The rapid impending closure of news service Australian Associated Press (AAP), is one of those occasions when you don’t know what you have lost until it has gone.
After 85 years of operation, AAP is set to close on 26 June with about 500 people out of work as a result.
While most news consumers might not be greatly aware of AAP, they would be amazed to know that great chunks of the news they read and listen to originates from AAP stories.
Wide range of news begins with AAP
From photographs to court stories to coverage of parliaments around the country and even from around the world, many of the stories you hear, read and see come from AAP and it is not yet clear how that basic and unbiased level of coverage will be replaced.
It goes even further with the vast majority of share price tables, television programs, racing fields and form guides and even company press releases also coming through AAP and its affiliate Pagemasters.
Even those lofty commentators who spout their confidently held opinions from media pulpits will have constantly monitored the AAP newswire for “inspiration’’ – news stories from which they can find the next issue to keep their readers, listeners or viewers happy.
If you want to see someone who is really terrified about the loss of AAP, just have a chat to a chief of staff or news editor from any media organisation and ask them how it will change their life on a quiet Sunday.
What is behind the AAP closure?
The central question about the impending death of AAP is why it is happening and whether there are any sinister overtones about its closure.
On one level, the end of AAP is simply a story of a business failure, with the major shareholders – in this case the big media organisations by Nine (which also owns Fairfax), News Corp Australia, The West Australian and Australian Community Media – pulling their support for a company that is losing profitability.
The reasons for those falling profits include the declining revenues caused by internet-based media disruption – an atmosphere in which those that pay good money to generate news often see their work slavishly copied.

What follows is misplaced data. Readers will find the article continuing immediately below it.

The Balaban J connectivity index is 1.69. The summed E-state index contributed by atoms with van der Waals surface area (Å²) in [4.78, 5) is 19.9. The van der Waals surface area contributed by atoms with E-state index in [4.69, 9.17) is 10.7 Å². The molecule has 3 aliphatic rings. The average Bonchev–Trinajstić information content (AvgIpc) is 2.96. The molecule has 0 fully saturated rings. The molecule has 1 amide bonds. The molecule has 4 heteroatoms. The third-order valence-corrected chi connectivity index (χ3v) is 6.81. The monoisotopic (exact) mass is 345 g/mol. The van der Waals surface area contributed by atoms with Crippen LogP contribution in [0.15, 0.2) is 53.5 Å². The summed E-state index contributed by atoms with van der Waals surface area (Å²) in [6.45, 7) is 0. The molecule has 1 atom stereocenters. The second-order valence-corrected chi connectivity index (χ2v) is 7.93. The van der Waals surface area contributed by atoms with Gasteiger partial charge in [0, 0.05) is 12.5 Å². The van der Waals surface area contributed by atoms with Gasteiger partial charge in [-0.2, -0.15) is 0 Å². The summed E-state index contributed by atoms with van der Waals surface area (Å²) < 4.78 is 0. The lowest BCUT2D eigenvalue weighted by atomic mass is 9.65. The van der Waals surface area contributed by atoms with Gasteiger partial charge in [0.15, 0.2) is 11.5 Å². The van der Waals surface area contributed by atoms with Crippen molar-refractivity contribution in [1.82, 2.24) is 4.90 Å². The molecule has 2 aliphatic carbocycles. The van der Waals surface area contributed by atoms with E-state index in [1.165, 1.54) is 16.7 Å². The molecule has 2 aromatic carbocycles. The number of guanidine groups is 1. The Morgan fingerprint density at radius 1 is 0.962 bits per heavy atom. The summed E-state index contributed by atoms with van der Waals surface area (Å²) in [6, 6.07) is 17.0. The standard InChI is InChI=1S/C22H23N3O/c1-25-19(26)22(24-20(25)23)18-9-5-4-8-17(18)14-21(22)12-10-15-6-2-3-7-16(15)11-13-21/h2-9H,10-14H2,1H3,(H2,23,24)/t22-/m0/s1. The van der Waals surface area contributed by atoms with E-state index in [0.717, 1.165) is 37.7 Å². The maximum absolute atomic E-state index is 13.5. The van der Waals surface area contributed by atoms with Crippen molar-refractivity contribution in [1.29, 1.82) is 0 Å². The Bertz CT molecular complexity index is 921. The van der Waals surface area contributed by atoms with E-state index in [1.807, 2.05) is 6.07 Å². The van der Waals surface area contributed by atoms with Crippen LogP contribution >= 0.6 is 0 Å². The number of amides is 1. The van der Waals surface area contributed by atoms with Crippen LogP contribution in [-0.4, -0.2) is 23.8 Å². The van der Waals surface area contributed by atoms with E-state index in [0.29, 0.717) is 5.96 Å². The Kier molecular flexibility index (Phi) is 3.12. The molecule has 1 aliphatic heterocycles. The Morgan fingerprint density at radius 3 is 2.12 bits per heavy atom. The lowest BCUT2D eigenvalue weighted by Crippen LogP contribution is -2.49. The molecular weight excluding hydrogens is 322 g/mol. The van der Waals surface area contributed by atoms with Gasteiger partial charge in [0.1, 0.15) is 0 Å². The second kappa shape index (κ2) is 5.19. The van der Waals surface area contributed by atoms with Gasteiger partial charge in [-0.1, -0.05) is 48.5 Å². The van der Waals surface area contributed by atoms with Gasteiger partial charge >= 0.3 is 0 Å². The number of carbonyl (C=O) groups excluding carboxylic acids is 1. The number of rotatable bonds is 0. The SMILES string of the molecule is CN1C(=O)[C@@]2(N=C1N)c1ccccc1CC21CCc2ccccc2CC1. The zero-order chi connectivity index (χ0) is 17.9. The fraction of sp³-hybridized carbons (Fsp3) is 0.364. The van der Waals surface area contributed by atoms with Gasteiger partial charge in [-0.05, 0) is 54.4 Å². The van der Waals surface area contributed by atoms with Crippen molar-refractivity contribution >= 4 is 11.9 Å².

Is there a hidden agenda?
To make matters worse, these internet giants are also scooping up many advertising dollars to support the “news’’ they pump out – advertising dollars which might otherwise have been spent with traditional media companies that still employ journalists.
There is also a darker theory about AAP’s closure which is that the big media companies that owned AAP were essentially sick of paying the substantial amount of money they contributed to keep the newswire running, only to see smaller competitors paying much less to subscribe to the newswire getting the same service.
Plans to internally replace AAP already afoot
That speculation has only been enhanced by the fact that News Corporation (ASX: NWS) and Nine Entertainment (ASX: NEC) have already made some plans to rehire some of the staff from AAP and form internal newswires.
Current AAP chief executive officer Bruce Davidson is also planning to establish a new business with some of the profitable parts of AAP such as Pagemasters.
Of course, there could be elements of truth in all of these theories.
If you put yourself in the position of a major media organisation, fighting against internet giants that are cutting your lunch and small competitors who are snapping at your heels, it might be tempting to rob them all of one of their advantages that you have been paying for.
Or it may have been as simple as trying to save some money – rumoured to be as high as $8 million a year in the case of News Corp Australia – and coincidentally score a rare win against some competitors at the same time.
Predominantly, however, in a business sense there may not have been a practical and profitable future for AAP in its current form and with the media disruptors continuing to grab news for free or on the cheap.
Which all means that even with the Australian Competition and Consumer Commission now investigating the closure over competition concerns, there seems little that can be done to save an organisation despite its admirable history of informing the public for the best part of a century.
However, in a year’s time when you are commenting that there doesn’t seem to be as much news around as there used to be, you will probably be quite correct in believing that the demise of AAP is behind it.